Severe Mental Illness

 

As part of the Severe Mental Illness (SMI) research programme we are conducting research into the diagnosis and treatment of patients with psychiatric disorders that significantly impair their functioning. This is done through national ‘multi-centre research’. This research is designed and coordinated by another institution (usually an academic centre) and we undertake smaller research projects ourselves.

 

Main Objective

The main objective obviously is to gather more knowledge about these disorders. Additionally, employees are trained to use diagnostic methods and are also trained to use new forms of treatment enabling us to improve the quality of care.

 

Severe Mental Illness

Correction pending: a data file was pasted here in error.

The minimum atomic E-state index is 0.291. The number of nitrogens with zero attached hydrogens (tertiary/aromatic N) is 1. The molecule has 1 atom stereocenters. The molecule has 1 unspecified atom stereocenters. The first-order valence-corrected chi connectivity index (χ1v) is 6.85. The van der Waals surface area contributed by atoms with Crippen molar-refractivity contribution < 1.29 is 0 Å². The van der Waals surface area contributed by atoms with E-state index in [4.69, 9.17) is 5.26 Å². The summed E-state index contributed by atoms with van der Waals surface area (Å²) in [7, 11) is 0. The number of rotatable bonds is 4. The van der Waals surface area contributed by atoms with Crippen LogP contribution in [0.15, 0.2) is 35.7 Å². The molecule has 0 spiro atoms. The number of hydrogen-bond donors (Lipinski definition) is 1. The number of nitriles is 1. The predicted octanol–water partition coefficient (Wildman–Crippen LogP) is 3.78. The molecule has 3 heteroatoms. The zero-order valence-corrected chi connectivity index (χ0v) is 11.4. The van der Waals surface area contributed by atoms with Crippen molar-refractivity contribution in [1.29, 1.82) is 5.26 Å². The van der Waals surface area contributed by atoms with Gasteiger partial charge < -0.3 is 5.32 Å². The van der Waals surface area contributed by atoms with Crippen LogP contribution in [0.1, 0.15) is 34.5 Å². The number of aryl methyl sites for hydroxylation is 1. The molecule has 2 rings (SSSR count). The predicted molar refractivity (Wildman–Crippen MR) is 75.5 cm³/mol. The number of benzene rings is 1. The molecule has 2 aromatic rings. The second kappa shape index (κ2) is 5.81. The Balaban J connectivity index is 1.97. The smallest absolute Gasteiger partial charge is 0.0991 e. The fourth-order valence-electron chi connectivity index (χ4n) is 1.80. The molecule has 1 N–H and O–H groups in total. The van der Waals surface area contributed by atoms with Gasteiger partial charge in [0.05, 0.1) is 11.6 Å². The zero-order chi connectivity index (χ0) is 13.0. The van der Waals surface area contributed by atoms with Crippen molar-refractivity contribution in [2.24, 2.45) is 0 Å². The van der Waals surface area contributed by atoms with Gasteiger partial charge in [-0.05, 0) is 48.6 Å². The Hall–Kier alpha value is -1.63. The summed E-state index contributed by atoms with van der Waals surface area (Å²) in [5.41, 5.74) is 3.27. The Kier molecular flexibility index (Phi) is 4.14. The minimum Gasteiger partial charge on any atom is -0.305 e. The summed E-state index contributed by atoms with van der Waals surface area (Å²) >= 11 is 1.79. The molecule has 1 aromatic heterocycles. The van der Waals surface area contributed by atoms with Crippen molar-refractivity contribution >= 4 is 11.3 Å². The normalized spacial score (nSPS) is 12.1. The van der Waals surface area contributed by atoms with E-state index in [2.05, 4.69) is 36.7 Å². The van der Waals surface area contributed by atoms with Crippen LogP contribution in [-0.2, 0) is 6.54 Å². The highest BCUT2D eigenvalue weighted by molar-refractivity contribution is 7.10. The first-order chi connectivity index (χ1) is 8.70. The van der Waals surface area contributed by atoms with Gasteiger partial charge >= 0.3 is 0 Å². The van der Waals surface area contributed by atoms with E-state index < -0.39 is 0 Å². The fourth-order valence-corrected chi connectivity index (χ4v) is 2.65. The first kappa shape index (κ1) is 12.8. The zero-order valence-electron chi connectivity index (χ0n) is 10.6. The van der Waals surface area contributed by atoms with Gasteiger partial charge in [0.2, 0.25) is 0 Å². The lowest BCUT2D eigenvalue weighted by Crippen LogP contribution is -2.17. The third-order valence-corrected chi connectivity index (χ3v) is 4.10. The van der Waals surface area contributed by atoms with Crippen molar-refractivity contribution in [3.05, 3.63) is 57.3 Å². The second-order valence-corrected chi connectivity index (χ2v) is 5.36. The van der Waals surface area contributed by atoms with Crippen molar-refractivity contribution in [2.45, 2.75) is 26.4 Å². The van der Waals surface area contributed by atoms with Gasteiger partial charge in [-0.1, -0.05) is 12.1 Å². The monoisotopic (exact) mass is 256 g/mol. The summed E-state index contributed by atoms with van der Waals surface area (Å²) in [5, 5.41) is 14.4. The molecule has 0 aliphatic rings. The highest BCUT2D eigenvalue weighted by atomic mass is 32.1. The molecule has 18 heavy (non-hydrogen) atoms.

The term Severe Mental Illness encompasses psychotic disorders (with schizophrenia being the most common) and also bipolar disorders (also known as manic-depressive disorder). These disorders occur respectively in approximately 0.5-1% and approximately 2% of the population which is relatively common. In general, these disorders represent the presence of long term vulnerability for the patients. For a large majority of these patients there may also be long term moderate to poor functioning and there are also complex problems that play a role in a number of other areas of their lives, for example in the areas of physical health, housing, social relationships, daily activities and finances, and they may also come into contact with the police. In addition to the aforementioned disorders, other disorders can also cause profound disturbances in peoples’ lives.